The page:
eBent Recumbent Cycling

A Bent Look at Self Contained Touring

Longbikes Slipstream / Ryan Vanguard Comparison Part 2

with 30 comments

slipstreamfrontl.jpg

 Contunued from Longbikes Slipstream First Impressions.

After, almost a year of riding the Longbikes Slipstream I am still very impressed by the Slipstream. This is a great long distance, self contained touring bike. As I get ready for my first long ride (>1000 miles) on the Slipstream, I find myself discovering nice touches that I’ve missed before.

In Part 2 of the Slipstream/Vanguard Comparison I will be discussing how the Slipstream addresses the Vanguard weaknesses. The Ryan Vanguard is a great touring bike and the Longbikes folks seem to recognize that. They have maintained what was great about the Vanguard, comfort, reliability, and stability. But they have also recognized the Vanguards weaknesses and improved the bike significantly.


 slipstreamgl.jpg

Chain Management

The chain on a Vanguard swings wildly and could catch on the idler since only the lower portion of the chain was controlled by an idler. This chain swing had to hurt efficiency.

The Slipstream has an excellent chain management system. It has both the upper and lower idlers that capture the chain and prevent the wild chain oscillation and swing on a Vanguard.

Gearing

My Vanguard arrived with what was the standard street gearing at the time. This bike had a very high top end that required flat ground and a faring to use. Most riders didn’t find a lot of use for the 52 on the outside of the triple and didn’t find the relief they needed for steep climbs with the 32 on the inside of the triple.

The Slipstream ships wit XT Mountain Gearing. This 22-32-44 front and 11-34 rear is about as nice as it can get. The mountain gearing helps new riders get started without straining their knees and get us older riders over the mountains.

seat_straps.jpgSeat

The Vanguard has a very comfortable mesh seat but when I talked to Dick Ryan he said about 20% of riders could not live with the horn in the middle of the seat. The seat was also hard to adjust and keep adjusted with those plastic buckles. I had 2 problems with the seat. One, keeping it attached to the horn (easily fixed with a wire tie I learned eventually). Second that the horn was held onto the steering mechanism by only a few threads that eventually strip out.

The Slipstream has the most comfortable seat in cycling. It is a much plusher mesh than the Vanguard and has no horn. It seems a little wider but I haven’t measured it. The mesh tension is easily adjusted with Velcro straps but doesn’t need much adjustment. The seat back also folds forward for easier transportation.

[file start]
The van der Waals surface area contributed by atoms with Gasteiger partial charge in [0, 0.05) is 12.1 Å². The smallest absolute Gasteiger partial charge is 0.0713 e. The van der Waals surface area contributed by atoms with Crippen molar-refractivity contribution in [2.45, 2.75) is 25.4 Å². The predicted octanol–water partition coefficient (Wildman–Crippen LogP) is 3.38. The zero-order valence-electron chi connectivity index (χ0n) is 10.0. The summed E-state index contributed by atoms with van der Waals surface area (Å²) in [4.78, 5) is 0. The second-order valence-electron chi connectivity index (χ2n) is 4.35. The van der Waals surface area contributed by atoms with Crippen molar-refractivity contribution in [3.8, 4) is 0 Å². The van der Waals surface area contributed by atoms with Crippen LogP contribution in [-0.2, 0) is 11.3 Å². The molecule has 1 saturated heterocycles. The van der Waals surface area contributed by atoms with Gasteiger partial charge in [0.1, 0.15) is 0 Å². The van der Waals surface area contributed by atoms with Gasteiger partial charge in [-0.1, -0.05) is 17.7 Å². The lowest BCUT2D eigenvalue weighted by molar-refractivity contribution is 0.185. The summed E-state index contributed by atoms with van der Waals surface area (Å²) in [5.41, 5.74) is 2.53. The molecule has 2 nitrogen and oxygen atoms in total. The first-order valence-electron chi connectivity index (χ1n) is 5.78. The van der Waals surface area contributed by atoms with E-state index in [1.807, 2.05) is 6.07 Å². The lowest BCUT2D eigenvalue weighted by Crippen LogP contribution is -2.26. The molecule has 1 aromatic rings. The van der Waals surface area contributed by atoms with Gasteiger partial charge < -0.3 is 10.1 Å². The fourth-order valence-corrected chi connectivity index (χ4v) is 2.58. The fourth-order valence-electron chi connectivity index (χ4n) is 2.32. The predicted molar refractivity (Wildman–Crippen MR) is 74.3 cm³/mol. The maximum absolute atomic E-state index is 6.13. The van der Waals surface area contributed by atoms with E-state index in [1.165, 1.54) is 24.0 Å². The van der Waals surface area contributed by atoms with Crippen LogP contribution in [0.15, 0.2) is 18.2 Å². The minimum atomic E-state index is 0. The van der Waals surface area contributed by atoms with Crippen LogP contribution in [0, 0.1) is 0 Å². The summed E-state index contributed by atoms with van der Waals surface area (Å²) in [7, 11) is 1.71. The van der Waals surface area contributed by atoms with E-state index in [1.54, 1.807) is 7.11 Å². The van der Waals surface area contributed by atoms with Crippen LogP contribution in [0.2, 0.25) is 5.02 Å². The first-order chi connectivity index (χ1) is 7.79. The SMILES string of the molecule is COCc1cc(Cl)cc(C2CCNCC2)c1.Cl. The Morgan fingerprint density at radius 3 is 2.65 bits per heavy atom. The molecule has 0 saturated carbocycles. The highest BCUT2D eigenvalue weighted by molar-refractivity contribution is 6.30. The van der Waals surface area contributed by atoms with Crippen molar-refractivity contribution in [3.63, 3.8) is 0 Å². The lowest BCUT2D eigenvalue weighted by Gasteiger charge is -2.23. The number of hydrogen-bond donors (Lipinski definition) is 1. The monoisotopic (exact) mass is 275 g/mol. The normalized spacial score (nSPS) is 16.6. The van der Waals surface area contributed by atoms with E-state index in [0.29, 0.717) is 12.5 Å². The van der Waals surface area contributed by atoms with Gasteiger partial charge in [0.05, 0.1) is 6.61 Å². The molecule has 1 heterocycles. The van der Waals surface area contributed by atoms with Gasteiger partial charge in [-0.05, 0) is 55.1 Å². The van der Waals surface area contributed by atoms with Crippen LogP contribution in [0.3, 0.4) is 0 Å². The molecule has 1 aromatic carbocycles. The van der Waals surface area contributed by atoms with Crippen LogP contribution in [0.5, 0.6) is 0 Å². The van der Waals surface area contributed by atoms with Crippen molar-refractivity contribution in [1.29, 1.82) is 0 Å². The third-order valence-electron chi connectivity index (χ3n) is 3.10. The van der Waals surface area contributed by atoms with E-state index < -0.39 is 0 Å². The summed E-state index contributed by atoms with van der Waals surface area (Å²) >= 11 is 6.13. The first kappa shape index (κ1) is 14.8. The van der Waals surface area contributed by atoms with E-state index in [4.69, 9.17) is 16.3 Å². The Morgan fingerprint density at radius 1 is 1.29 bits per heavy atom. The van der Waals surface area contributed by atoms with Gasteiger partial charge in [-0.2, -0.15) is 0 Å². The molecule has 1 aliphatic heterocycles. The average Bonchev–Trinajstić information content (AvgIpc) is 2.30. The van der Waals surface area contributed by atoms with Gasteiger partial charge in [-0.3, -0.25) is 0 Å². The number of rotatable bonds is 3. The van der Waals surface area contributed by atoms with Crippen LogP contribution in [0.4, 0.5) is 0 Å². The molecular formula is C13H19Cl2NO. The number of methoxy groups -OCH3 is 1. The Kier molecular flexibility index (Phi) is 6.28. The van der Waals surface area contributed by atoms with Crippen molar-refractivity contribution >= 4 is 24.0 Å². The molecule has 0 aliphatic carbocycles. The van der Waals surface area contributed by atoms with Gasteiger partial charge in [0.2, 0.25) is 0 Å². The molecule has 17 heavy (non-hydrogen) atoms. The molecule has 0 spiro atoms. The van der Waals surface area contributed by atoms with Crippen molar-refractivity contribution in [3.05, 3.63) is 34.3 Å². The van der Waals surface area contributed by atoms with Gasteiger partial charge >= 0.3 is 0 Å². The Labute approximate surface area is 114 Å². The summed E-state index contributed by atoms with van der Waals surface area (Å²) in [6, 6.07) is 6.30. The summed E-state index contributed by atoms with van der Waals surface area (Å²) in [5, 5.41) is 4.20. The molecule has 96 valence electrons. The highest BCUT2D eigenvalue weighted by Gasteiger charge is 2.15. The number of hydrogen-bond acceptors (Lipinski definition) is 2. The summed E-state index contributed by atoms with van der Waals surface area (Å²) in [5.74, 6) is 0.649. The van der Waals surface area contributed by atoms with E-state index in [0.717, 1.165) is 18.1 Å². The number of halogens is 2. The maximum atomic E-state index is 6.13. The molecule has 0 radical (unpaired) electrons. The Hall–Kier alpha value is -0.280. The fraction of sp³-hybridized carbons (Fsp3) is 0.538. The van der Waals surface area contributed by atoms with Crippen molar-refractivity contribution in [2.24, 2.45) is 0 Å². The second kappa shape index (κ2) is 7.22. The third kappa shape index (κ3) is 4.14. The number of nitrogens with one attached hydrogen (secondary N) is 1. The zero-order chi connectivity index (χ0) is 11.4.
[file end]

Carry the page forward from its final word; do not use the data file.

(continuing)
The seat braces on the Slipstream don’t have quite the range as a Vanguard. So if you like to really lean back you may need to shorten the tubes and add a few holes. If you let the Longbikes folks know this up front they will handle it for you.

rear_triangle.jpg

Frame Stiffness
The Vanguard had a bit of flex in the rear triangle. The Slipstream has a much stiffer and more efficient rear triangle that can be changed to accommodate 700C wheels.

Riding Position

The seat on a Slipstream is 2 1/2″ lower and the bottom bracket is 2″ higher than on a Vanguard. This position is slightly more aerodynamic and feels more powerful. The difference is real and for me about 1 MPH faster when not loaded. 1 MPH may not sound like a lot but on a 4 hour ride you finish 4 miles ahead of your Vanguard.

Vanguard riders will feel the difference and need to develop some new muscles, but this happens fairly quickly and thy will appreciate the feeling of power this more efficient position provides.

Hardware

The hardware on the Slipstream is all top notch. They have kept the number of different fasteners to a minimum. You don’t encounter the same mix of SAE and Metric cap screws on the Slipstream you had on the Vanguard.

SeatClampL.jpgTake a look at the picture of the Slipstream Seat Clamp and compare it to the drilled phenolic part on the Vanguard. This clamp is typical of the beautiful parts on a Slipstream.

Wheels

The Cronos rear hub on the Vanguard was marginal. I went through 2 until I switched to Velocity wheels with Hugii hubs. I am not really familiar with Alex Rims and the sealed cartridge Quandro hubs. But the rims are very sturdy, deep V of the type I have had good luck with. So far after a year and a few thousand miles they look very good.

Brakes

The Avid Mechanical disc brakes are a dream for a loaded touring bike. You will play with them more than V brakes but they are so easy and fast to set up it’s almost fun. Plus no more worry about long descents loaded over heating your wheels.

rack.jpg

Rack

The Slipstream has a very sturdy Tubis rack that is much more securely mounted than the Vanguard’s rack. Rack sway is gone with this rack.